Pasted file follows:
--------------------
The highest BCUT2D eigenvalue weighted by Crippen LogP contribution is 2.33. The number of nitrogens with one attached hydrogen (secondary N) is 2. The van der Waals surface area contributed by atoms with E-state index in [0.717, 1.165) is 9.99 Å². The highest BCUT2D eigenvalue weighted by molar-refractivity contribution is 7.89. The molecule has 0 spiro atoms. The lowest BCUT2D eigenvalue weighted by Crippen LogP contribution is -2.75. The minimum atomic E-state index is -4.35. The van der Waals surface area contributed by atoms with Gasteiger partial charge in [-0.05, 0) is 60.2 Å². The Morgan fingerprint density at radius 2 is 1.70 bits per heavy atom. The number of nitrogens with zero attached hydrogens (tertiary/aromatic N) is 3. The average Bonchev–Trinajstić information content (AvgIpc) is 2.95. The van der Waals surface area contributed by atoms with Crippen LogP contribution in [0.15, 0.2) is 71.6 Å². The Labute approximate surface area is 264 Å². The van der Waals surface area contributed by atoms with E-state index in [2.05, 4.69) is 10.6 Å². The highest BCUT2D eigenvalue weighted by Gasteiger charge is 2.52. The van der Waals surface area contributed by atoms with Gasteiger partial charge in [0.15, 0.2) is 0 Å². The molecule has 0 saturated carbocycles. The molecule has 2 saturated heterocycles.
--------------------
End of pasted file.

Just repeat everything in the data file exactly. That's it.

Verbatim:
The highest BCUT2D eigenvalue weighted by Crippen LogP contribution is 2.33. The number of nitrogens with one attached hydrogen (secondary N) is 2. The van der Waals surface area contributed by atoms with E-state index in [0.717, 1.165) is 9.99 Å². The highest BCUT2D eigenvalue weighted by molar-refractivity contribution is 7.89. The molecule has 0 spiro atoms. The lowest BCUT2D eigenvalue weighted by Crippen LogP contribution is -2.75. The minimum atomic E-state index is -4.35. The van der Waals surface area contributed by atoms with Gasteiger partial charge in [-0.05, 0) is 60.2 Å². The Morgan fingerprint density at radius 2 is 1.70 bits per heavy atom. The number of nitrogens with zero attached hydrogens (tertiary/aromatic N) is 3. The average Bonchev–Trinajstić information content (AvgIpc) is 2.95. The van der Waals surface area contributed by atoms with Crippen LogP contribution in [0.15, 0.2) is 71.6 Å². The Labute approximate surface area is 264 Å². The van der Waals surface area contributed by atoms with E-state index in [2.05, 4.69) is 10.6 Å². The highest BCUT2D eigenvalue weighted by Gasteiger charge is 2.52. The van der Waals surface area contributed by atoms with Gasteiger partial charge in [0.15, 0.2) is 0 Å². The molecule has 0 saturated carbocycles. The molecule has 2 saturated heterocycles.